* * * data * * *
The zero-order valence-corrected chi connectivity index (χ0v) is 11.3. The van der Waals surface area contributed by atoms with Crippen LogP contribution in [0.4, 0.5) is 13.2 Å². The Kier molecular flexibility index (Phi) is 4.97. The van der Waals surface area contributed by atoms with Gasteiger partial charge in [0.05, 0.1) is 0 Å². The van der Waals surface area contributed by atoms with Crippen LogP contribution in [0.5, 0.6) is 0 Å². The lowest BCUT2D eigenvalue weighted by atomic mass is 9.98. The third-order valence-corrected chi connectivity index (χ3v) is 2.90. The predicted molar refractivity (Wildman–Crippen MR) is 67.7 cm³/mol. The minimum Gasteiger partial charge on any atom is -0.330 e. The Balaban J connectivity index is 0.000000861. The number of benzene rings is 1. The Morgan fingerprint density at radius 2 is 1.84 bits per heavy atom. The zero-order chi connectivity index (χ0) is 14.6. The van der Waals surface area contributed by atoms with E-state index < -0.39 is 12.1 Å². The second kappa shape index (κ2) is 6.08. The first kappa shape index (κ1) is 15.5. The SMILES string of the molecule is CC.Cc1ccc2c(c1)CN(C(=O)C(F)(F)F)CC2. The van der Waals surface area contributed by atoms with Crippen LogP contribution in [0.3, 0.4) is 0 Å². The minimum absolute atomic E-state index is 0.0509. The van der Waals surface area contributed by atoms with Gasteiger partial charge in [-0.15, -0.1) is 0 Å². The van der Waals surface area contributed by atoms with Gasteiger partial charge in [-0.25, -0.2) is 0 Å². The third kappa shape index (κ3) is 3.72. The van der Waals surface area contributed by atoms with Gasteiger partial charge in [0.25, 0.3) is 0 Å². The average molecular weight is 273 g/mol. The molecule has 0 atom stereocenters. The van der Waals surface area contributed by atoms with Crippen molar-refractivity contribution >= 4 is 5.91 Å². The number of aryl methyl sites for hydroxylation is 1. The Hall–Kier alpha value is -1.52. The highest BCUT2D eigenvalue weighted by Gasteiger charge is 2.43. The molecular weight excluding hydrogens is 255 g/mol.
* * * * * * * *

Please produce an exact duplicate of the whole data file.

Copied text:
The zero-order valence-corrected chi connectivity index (χ0v) is 11.3. The van der Waals surface area contributed by atoms with Crippen LogP contribution in [0.4, 0.5) is 13.2 Å². The Kier molecular flexibility index (Phi) is 4.97. The van der Waals surface area contributed by atoms with Gasteiger partial charge in [0.05, 0.1) is 0 Å². The van der Waals surface area contributed by atoms with Crippen LogP contribution in [0.5, 0.6) is 0 Å². The lowest BCUT2D eigenvalue weighted by atomic mass is 9.98. The third-order valence-corrected chi connectivity index (χ3v) is 2.90. The predicted molar refractivity (Wildman–Crippen MR) is 67.7 cm³/mol. The minimum Gasteiger partial charge on any atom is -0.330 e. The Balaban J connectivity index is 0.000000861. The number of benzene rings is 1. The Morgan fingerprint density at radius 2 is 1.84 bits per heavy atom. The zero-order chi connectivity index (χ0) is 14.6. The van der Waals surface area contributed by atoms with E-state index < -0.39 is 12.1 Å². The second kappa shape index (κ2) is 6.08. The first kappa shape index (κ1) is 15.5. The SMILES string of the molecule is CC.Cc1ccc2c(c1)CN(C(=O)C(F)(F)F)CC2. The van der Waals surface area contributed by atoms with Crippen LogP contribution in [0.3, 0.4) is 0 Å². The minimum absolute atomic E-state index is 0.0509. The van der Waals surface area contributed by atoms with Gasteiger partial charge in [-0.15, -0.1) is 0 Å². The van der Waals surface area contributed by atoms with Gasteiger partial charge in [-0.25, -0.2) is 0 Å². The third kappa shape index (κ3) is 3.72. The van der Waals surface area contributed by atoms with Gasteiger partial charge in [0.25, 0.3) is 0 Å². The average molecular weight is 273 g/mol. The molecule has 0 atom stereocenters. The van der Waals surface area contributed by atoms with Crippen molar-refractivity contribution >= 4 is 5.91 Å². The number of aryl methyl sites for hydroxylation is 1. The Hall–Kier alpha value is -1.52. The highest BCUT2D eigenvalue weighted by Gasteiger charge is 2.43. The molecular weight excluding hydrogens is 255 g/mol.